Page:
But what an inspiration it has been to authors, particularly to French writers such as Gaston Leroux, George Sand, André Malraux and many others. Not forgetting of course Jules Verne with “Journey to the Centre of the Earth” and “Clovis Dardentor” in which he wrote about a secret entrance leading to an underground world where a mythical race lived. More recently, the mountain and, I guess, its history is thought to have provided Stephen Spielberg with the inspiration for “Close Encounters of the Third Kind.”
Perhaps it will prove an inspiration for one of the stories in my next book but I can’t say because it’s a secret.
The country side around where I live is dotted with ruined castles built on and within natural high outcrops of rock and escarpment. This is Cathar country and these strongholds played an important role in protecting and sheltering the members of the persecuted sect.
In the 13th century the north of what we know today as France went to war with the south in a crusade against this sect – a crusade that lasted for nearly half a century. The ostensible reason for the crusade was the extermination of the Cathar sect which had a strong following in the south at every level of society. When Pope Innocent III’s personal legate, Peter of Castelnau was murdered (allegedly on the orders of Count Raymond of Toulouse whom he had just excommunicated) he launched the crusade offering all who participated indulgences (pardons for sins committed) as well as the property and lands of the heretics. This set the scene for the invasion of this southern part of France (the Languedoc) with Simon de Montfort, a northern noble leading the charge for wealth, land and titles.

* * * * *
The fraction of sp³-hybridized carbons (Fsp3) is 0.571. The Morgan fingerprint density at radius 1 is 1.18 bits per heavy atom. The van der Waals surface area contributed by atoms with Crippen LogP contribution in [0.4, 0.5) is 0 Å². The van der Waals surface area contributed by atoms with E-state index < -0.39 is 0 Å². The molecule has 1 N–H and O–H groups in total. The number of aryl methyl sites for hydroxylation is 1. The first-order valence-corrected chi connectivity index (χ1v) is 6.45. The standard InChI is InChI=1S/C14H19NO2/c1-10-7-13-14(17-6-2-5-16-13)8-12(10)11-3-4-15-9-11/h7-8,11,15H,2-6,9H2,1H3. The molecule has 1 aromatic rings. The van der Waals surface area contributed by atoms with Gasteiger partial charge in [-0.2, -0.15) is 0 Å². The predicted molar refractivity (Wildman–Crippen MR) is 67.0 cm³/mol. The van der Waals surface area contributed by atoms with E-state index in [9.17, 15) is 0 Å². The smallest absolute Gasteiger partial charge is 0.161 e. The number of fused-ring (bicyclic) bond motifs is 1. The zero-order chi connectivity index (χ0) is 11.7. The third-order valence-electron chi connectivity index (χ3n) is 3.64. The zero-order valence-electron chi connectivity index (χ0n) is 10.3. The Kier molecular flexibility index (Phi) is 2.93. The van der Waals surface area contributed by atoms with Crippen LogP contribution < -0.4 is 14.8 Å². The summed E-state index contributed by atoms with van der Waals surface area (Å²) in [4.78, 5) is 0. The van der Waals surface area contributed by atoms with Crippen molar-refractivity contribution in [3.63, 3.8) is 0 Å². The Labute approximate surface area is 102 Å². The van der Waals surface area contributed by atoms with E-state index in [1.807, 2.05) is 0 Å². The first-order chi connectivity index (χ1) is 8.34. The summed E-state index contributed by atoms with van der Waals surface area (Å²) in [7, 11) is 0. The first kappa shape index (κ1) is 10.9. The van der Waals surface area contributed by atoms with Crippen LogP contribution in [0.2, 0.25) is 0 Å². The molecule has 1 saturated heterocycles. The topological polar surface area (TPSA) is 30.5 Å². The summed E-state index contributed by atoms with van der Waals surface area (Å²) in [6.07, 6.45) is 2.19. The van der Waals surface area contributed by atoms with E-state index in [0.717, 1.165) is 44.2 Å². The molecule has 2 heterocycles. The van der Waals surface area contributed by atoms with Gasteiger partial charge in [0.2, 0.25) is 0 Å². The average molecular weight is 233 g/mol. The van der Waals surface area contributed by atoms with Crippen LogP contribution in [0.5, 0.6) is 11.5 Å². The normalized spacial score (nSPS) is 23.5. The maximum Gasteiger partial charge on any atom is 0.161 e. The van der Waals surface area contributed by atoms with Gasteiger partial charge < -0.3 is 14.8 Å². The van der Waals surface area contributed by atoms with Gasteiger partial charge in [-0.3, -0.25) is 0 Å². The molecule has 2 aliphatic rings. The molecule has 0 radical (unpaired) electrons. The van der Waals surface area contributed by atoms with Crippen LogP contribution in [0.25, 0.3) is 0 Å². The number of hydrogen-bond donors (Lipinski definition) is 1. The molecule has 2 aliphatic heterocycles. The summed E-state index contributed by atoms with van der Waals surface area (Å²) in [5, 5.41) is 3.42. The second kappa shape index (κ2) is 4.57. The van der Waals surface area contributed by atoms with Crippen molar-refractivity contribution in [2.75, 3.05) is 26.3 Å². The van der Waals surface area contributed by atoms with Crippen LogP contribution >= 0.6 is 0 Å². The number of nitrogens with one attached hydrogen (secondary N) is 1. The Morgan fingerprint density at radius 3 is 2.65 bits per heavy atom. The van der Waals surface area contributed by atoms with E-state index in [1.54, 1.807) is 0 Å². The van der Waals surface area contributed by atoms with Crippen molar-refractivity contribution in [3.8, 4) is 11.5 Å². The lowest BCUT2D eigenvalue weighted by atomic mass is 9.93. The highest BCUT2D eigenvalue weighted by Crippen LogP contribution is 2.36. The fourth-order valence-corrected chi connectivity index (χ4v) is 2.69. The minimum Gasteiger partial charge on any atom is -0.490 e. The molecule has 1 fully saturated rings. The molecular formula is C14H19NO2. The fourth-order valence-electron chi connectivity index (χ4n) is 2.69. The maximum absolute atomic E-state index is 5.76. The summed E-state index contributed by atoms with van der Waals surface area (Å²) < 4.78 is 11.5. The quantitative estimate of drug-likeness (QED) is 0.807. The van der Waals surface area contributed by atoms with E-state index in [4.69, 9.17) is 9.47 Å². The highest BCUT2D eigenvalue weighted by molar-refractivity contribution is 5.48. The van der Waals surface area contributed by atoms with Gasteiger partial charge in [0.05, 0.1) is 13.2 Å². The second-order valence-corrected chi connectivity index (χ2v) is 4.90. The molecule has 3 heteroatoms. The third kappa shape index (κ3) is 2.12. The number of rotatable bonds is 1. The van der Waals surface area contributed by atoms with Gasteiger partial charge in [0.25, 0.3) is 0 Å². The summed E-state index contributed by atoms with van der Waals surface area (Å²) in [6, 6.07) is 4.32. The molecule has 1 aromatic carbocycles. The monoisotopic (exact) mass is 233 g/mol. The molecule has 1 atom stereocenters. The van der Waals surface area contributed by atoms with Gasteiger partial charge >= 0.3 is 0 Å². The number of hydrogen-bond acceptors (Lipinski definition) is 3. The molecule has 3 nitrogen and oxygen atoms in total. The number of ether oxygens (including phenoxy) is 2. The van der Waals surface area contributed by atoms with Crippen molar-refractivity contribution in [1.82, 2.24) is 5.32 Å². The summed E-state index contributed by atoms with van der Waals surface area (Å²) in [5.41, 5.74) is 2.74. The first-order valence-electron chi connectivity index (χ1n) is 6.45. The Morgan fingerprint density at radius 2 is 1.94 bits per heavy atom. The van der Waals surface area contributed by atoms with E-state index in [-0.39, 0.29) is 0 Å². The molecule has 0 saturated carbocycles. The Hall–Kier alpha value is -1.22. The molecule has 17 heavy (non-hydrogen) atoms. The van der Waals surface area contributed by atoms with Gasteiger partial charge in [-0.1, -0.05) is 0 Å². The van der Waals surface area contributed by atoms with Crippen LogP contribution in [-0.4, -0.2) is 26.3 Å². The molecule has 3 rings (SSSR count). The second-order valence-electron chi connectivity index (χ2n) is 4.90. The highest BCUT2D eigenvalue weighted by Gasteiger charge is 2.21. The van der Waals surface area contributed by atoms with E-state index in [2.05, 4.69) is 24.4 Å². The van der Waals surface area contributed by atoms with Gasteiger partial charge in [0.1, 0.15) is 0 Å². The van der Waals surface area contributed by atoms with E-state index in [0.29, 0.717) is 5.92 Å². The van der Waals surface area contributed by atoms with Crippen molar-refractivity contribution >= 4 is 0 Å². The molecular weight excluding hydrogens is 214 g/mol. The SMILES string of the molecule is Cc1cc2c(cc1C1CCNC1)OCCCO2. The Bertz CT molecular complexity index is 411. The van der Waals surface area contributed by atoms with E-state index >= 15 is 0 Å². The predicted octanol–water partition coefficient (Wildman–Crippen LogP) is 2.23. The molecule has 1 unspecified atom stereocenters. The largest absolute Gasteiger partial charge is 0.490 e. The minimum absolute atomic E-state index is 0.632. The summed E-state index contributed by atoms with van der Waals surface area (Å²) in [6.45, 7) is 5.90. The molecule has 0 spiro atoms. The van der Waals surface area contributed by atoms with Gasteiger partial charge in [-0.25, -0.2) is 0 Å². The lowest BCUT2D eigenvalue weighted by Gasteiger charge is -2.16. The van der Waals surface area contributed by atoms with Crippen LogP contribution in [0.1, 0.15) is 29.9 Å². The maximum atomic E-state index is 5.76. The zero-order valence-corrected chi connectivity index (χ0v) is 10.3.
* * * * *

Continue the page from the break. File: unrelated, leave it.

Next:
The crusade was typified by small-scale skirmishes, bloody guerrilla warfare and, more significantly, sieges against both the large fortifications of e.g.Carcassonne and Narbonne but also of the remote and relatively inaccessible hilltop fortifications that were dotted all over the surrounding countryside. One such is the Chateau at Roquefixade just a few kilometres from where I live. Built high up on a cliff overlooking the village and using the natural rock and fissures of the site, the chateau dates from the early 11th century. The current ruins are later than this.
The ascent to the castle is steep and winds around through tussocky grass, scrub and rocky outcrops. Nearing the summit and the castle itself there is just a narrow path roughly hewn from the rock. A hair-raising vertical drop on one side to the valley below waits for the unwary. Once negotiated, this path leads to the remains of the original stone gate tower and on into the lower court (yard) of the castle.
The view from the ruins is breath-taking. The valley of Lesponne with its small villages nestled in green fields stretches out below; beyond the valley, the D’Olmes mountains and the chain of the High Pyrannees poke their snow-dusted peaks into a clear blue sky.
This chateau and its village played but a small role during the crusade. It is known that one of those involved in the murder of the papel legate sheltered here with his family and the village is reputed to have had many who followed the Cathar teachings. Other than this and, in comparison with its neighbour – Montsegur castle perched on an even more inaccessible peak- Roquefixade had a relatively quiet time.
Following the fall of Monsegur and the end of the crusade, Roquefixade became the property of the French king and one of a chain of castles across the region to keep an eye on the activities of the count of Foix, the ruler of an independent county in the south (France was still not completely unified at this time). The castle survived until Louis XIII, in 1632 spent a night there on his way to watch an execution in Toulouse, after which he ordered the castle’s destruction. It does seem rather ungrateful of him.